Let them fail

I’m with the Republicans on this one…

Admittedly, I’ve only followed the headlines on this auto industry bailout story, so I don’t know very much about it. Maybe that’s why I fail to understand the logic of it. If the US auto industry fails, it fails. This doesn’t affect the structure of the nation in any way except perhaps nostalgically. Seems to me the industry blew it. Car manufacturers did not innovate and did not anticipate the needs of consumers or the state of the marketplace. They were pitching macho, tough-guy sex appeal with bloated phallic symbols while designers in Asia were putting out simple, efficient, c0st-effective designs. This is nothing new. It’s been happening for at least 20 years.

We can’t afford — economically or philosophically — to bail out companies that don’t know how to compete. If the government wanted to get involved, it should have done so years ago, with tax incentives for new technologies and by enforcing fuel efficiency standards. These measures could have changed the course of events. But it’s too late now. Handing money over to a government auto czar will, like the Texas congressman above said, turn the industry into Amtrack. What the government needs to do in this scary new era of handouts to corporations is to send a message that if you fail, too bad. If you’re fat, bloated, inert, unimaginative, and myopic, tough shit. I feel for the blue collar employees. But I like to think that these workers can find jobs in foreign auto companies. It’s the executives who need to die off and become compost so that newer ideas can emerge.

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5 Responses to “Let them fail”

  1. The logic is, that if you let the car companies fail, not only will the employees of GM, Ford and Chrysler lose their jobs, but so will the hundreds of thousands if not millions of others who work for small/medium parts manufacturers/suppliers to these companies. I can’t remember where I read it, but someone wrote about 2-5 million jobs would be lost. It’s a big number any way you look at it. But I actually agree with you, let them fail.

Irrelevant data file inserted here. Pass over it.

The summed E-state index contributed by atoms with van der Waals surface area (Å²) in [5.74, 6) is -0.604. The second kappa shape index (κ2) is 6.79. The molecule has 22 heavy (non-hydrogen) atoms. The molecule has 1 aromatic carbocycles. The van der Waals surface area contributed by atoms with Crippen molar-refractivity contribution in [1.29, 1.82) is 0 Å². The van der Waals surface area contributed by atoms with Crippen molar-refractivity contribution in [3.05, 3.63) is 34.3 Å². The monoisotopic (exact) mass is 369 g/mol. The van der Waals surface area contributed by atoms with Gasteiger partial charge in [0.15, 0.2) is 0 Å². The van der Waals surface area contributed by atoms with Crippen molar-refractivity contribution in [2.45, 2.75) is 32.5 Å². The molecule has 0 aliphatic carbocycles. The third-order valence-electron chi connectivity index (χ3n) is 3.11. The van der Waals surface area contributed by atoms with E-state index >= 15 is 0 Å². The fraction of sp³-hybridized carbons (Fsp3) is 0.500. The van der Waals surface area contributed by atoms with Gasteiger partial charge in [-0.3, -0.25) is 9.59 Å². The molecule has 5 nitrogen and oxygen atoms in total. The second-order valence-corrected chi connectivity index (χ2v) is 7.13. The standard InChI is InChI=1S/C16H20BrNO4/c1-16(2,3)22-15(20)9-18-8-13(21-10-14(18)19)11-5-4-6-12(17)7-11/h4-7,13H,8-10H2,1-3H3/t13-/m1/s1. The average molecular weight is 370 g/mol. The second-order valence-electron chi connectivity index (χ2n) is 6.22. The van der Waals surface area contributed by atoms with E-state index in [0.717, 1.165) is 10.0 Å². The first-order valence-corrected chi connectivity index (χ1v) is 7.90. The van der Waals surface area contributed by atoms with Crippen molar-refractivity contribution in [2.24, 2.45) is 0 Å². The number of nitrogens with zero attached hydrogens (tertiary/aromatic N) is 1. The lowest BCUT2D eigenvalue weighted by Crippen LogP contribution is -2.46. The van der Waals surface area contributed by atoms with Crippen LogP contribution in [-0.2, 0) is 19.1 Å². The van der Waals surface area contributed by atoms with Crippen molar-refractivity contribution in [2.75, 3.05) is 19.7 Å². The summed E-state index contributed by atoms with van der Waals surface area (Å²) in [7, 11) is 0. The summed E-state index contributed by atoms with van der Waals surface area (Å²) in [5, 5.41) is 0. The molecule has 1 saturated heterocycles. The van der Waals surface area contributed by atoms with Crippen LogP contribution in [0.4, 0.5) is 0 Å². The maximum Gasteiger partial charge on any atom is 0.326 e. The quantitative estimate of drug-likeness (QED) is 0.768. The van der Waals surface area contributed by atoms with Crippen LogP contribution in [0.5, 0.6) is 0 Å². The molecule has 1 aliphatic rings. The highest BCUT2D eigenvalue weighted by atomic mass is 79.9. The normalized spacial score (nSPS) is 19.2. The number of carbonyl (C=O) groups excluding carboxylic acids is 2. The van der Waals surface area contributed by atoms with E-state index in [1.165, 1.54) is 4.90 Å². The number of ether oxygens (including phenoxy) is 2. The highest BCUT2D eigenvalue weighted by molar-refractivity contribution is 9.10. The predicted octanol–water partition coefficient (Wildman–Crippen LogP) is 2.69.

2. I agree, though it’s easy to say such a thing from the comfy chair in my office at my university job. Putting 2.5 million people out of work could spell serious trouble for the US economy. But keeping these shitty auto companies afloat spells serious trouble as well.

    I totally agree with your post, though. I think that we need to start letting some of these overbloated and terrible industries collapse under their own weight.

  3. I’ve heard that even with the bail-out about 2/3’s of jobs will be lost anyway. There’s also been some news in the NYT’s about Chrysler and an investment company named Cerebus with some real shady dealings.

  4. Yeah, I didn’t mean to be so heartless. It’s a shame all around. I just find it strange that the solution for lack of imagination in business is lack of imagination in government.

    How about putting half of that money toward job retraining for anyone laid off, plus some additional funding toward new technologies? The industry fails as it should, but the workers get a little something and new ideas can emerge.

    I’m sure it’s probably more complicated than that.

  5. Or maybe I was being too kind. This bit about auto workers’ wages pissed me off…

    “Critics suggest that Big Three’s union workers make about $78 an hour in wages and benefits, compared to about $48 an hour for U.S. workers employed by Toyota. But UAW officials insist the figure is closer to $60 if you take out the costs for pensions for retired workers, and new younger employees make just $15 an hour in wages – similar to the rates for foreign automakers in the United States.”

    $78 an hour! Holy crap. Even if it’s more like $60, while Toyota’s employees average $48… something’s not right.

    My empathy for the poor auto worker just ran dry.

    http://www.sfgate.com/cgi-bin/article.cgi?f=/c/a/2008/12/12/MNI514N7VU.DTL

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